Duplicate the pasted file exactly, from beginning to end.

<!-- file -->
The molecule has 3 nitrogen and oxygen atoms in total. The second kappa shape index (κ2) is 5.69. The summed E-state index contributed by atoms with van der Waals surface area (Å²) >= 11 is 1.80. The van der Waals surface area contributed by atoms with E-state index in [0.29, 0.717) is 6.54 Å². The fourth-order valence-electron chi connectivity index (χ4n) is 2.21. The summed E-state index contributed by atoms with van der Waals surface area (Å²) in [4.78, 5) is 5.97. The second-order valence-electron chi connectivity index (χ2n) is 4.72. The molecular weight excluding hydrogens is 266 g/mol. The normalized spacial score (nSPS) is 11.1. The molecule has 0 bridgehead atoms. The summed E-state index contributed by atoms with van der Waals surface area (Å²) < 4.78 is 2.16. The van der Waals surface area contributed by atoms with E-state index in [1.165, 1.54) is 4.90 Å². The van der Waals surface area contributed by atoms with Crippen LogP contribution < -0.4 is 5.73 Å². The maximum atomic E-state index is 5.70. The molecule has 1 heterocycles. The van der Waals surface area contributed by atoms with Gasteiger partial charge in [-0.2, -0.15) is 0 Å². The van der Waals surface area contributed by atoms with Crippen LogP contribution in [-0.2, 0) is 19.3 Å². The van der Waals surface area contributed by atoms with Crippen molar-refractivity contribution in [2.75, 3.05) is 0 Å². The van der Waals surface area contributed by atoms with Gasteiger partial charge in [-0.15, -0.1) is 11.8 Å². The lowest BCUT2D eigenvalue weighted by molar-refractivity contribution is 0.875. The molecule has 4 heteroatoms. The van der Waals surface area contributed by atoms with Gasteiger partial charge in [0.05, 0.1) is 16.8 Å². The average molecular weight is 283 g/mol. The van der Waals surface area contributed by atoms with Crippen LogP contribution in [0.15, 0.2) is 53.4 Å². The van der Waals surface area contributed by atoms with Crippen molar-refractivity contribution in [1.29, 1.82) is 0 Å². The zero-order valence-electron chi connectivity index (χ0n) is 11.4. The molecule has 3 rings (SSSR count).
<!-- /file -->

The molecule has 3 nitrogen and oxygen atoms in total. The second kappa shape index (κ2) is 5.69. The summed E-state index contributed by atoms with van der Waals surface area (Å²) >= 11 is 1.80. The van der Waals surface area contributed by atoms with E-state index in [0.29, 0.717) is 6.54 Å². The fourth-order valence-electron chi connectivity index (χ4n) is 2.21. The summed E-state index contributed by atoms with van der Waals surface area (Å²) in [4.78, 5) is 5.97. The second-order valence-electron chi connectivity index (χ2n) is 4.72. The molecular weight excluding hydrogens is 266 g/mol. The normalized spacial score (nSPS) is 11.1. The molecule has 0 bridgehead atoms. The summed E-state index contributed by atoms with van der Waals surface area (Å²) < 4.78 is 2.16. The van der Waals surface area contributed by atoms with E-state index in [1.165, 1.54) is 4.90 Å². The van der Waals surface area contributed by atoms with Crippen LogP contribution < -0.4 is 5.73 Å². The maximum atomic E-state index is 5.70. The molecule has 1 heterocycles. The van der Waals surface area contributed by atoms with Gasteiger partial charge in [-0.2, -0.15) is 0 Å². The van der Waals surface area contributed by atoms with Crippen LogP contribution in [-0.2, 0) is 19.3 Å². The van der Waals surface area contributed by atoms with Crippen molar-refractivity contribution in [2.75, 3.05) is 0 Å². The van der Waals surface area contributed by atoms with Gasteiger partial charge in [-0.15, -0.1) is 11.8 Å². The lowest BCUT2D eigenvalue weighted by molar-refractivity contribution is 0.875. The molecule has 4 heteroatoms. The van der Waals surface area contributed by atoms with Gasteiger partial charge in [0.05, 0.1) is 16.8 Å². The average molecular weight is 283 g/mol. The van der Waals surface area contributed by atoms with Crippen LogP contribution in [0.15, 0.2) is 53.4 Å². The van der Waals surface area contributed by atoms with Crippen molar-refractivity contribution in [1.29, 1.82) is 0 Å². The zero-order valence-electron chi connectivity index (χ0n) is 11.4. The molecule has 3 rings (SSSR count).